Sidewalk Toronto is dead, but its legacy shows there are more ways to violate one’s privacy than collecting one’s image.
Image: From Alphabet Inc.'s defunct Sidewalk Labs: Quayside project, Toronto.the_post_thumbnail_caption(); ?>
In May of 2020, Sidewalk Labs, a small urban development-focused sister company to Google under the Alphabet umbrella, announced it was abandoning its smart city project in downtown Toronto. The company cited the “unprecedented economic uncertainty” brought on by the Covid-19 pandemic as the reason for its withdrawal, which did not come without permanent drosses left behind that have influenced the public’s expectations about technology.
Critics of the project were quick to point out the substantial risks to privacy that seemed baked into the project’s basic operating logics. Sidewalk boasted data-fed technologies that would be implemented across public and private spaces to “optimize” them, from ambient temperatures of buildings to crosswalk timings. However, these systems Sidewalk proposed to develop for and with the neighborhood were meant to be sold, later, to other cities and municipalities.
According to M.R. Sauter, an assistant professor at the College of Information Studies, Sidewalk Toronto was, overall, intended as more of an urban technology proof-of-concept, or research and development lab, than a planned neighborhood.
Sidewalk Toronto attempted to address these privacy questions and critiques in a 1,500+ page Master Innovation and Development Plan with a specific computer vision system that would collect raw footage and extract pertinent data; then de-identify that data, produce an actionable analysis, and delete the source footage, all within the box body of the camera itself. This computer-vision-system-in-a-box could be installed to existing infrastructure, like utility poles or interior beams, using a “KOALA mount.”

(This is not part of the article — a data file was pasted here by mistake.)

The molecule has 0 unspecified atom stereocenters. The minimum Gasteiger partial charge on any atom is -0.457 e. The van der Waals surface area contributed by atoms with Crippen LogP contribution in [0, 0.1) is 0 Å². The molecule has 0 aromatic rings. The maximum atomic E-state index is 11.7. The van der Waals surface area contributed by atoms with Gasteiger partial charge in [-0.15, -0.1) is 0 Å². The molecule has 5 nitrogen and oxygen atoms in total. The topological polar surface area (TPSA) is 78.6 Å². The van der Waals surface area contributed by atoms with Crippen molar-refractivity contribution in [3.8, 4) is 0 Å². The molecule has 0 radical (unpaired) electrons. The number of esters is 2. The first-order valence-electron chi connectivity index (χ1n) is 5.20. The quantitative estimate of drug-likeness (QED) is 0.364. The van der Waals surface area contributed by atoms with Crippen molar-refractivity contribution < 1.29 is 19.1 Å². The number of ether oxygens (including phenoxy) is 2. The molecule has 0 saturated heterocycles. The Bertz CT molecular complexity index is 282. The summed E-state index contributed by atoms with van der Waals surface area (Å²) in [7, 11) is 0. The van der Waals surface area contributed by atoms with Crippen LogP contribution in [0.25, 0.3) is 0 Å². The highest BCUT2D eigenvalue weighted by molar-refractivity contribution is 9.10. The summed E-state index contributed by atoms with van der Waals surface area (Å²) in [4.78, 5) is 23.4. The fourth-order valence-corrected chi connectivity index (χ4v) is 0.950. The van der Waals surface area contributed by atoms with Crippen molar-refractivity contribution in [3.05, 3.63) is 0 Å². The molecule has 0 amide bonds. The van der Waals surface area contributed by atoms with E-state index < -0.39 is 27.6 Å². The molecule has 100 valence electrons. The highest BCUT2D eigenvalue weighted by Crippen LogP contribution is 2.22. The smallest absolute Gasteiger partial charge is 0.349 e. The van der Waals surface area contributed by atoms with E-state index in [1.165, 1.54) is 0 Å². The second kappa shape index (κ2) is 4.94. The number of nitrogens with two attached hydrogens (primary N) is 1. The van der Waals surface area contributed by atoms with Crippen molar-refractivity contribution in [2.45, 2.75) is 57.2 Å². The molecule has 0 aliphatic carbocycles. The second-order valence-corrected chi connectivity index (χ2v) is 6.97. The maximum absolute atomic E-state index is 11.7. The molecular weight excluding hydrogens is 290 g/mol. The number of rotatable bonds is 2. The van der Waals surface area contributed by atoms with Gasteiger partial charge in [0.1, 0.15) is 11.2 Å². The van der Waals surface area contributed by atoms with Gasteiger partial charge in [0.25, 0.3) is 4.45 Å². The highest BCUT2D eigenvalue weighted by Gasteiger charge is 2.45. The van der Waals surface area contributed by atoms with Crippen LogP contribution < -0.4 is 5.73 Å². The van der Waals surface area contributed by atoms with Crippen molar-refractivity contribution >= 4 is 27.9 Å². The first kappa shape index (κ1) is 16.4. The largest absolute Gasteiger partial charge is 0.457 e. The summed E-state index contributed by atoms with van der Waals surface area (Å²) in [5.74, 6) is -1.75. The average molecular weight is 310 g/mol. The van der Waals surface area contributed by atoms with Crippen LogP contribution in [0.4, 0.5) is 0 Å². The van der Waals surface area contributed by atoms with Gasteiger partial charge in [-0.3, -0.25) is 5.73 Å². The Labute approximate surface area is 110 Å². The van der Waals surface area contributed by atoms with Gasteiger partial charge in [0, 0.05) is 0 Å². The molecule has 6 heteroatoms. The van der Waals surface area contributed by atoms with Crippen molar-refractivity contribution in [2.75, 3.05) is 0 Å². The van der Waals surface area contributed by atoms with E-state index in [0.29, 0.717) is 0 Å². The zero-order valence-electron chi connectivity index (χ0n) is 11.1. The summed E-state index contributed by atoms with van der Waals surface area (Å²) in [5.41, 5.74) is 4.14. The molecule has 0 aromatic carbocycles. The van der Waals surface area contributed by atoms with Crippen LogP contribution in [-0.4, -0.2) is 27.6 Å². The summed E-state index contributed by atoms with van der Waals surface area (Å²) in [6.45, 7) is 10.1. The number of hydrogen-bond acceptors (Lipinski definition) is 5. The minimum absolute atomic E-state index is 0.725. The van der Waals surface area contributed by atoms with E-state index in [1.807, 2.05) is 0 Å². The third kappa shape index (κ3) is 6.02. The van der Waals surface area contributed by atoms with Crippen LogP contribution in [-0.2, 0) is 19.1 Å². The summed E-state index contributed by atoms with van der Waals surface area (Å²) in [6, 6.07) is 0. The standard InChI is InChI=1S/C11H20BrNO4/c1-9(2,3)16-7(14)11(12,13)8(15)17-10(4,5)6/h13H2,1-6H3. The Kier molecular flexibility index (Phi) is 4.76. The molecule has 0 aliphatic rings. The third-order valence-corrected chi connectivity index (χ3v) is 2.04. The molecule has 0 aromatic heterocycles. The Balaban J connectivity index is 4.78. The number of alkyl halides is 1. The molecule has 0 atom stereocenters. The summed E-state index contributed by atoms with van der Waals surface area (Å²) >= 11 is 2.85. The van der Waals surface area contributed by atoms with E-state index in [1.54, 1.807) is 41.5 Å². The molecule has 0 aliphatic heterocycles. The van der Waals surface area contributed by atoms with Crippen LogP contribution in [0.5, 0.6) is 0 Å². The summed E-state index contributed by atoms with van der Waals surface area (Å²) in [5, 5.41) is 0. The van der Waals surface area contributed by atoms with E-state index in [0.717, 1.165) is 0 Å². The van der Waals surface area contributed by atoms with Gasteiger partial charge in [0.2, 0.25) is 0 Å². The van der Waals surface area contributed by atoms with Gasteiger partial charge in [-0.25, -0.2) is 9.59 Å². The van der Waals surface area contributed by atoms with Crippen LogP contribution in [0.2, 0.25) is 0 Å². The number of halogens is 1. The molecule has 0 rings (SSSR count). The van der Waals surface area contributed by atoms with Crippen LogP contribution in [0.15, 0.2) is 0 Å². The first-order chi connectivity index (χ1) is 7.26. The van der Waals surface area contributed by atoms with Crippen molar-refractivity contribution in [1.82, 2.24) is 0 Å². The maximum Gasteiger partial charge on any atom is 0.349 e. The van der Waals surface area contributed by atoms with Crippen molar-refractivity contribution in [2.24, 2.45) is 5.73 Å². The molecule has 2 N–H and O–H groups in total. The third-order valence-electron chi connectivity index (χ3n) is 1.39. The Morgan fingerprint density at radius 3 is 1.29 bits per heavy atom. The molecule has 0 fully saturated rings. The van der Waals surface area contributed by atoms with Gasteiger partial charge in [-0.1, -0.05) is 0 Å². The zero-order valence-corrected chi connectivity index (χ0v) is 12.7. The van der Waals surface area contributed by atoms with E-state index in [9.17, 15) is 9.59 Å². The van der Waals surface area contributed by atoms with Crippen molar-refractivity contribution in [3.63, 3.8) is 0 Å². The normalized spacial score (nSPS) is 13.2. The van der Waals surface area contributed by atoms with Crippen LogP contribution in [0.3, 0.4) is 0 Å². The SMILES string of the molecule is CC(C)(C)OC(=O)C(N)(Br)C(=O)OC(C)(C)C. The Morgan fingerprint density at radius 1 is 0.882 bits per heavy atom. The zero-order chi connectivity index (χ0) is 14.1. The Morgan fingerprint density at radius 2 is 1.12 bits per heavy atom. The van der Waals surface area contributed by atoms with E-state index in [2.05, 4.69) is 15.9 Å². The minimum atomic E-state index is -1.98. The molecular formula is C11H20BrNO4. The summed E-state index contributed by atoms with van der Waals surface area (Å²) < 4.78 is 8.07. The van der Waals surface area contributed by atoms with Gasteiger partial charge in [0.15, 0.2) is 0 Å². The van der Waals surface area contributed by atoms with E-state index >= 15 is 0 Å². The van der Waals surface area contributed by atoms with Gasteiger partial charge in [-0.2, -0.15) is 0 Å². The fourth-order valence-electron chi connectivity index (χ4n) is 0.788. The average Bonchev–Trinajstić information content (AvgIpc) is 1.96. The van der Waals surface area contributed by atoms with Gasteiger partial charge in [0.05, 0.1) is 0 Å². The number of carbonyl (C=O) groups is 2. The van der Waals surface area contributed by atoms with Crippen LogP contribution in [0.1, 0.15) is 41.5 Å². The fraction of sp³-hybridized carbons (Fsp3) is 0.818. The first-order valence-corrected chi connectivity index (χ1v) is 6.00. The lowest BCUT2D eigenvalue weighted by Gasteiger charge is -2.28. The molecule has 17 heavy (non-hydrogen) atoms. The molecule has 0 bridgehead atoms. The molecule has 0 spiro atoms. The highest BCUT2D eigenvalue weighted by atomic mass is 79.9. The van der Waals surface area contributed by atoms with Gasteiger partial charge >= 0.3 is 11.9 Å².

“Like other recent smart city projects, Sidewalk Toronto relied on the idea of data, specifically Big Data, as a governance mechanism, using sensors to reveal the habits, preferences, and personal truths of residents and visitors, and establishing rules and regulations for the neighborhood based on these inputs,” said Sauter.
In their essay, “Seeing Without Looking,” Sauter discusses how the critical work of Susan Sontag, best known for her essays on modern culture, can help us think through big data surveillance regimes. In Sontag’s book, On Photography, she notes that photographs are thought to be “more authentic” than other more discursive ways of interpreting the outside world, such as literature, “because they are taken to be pieces of reality” due to their (theoretically) unmediated nature.
“Sontag’s critiques of photography are fundamentally about how photographic images change how we interact with the world.”
Click here to read Sauter’s full essay originally published on January 13, 2022 for REAL LIFE MAG.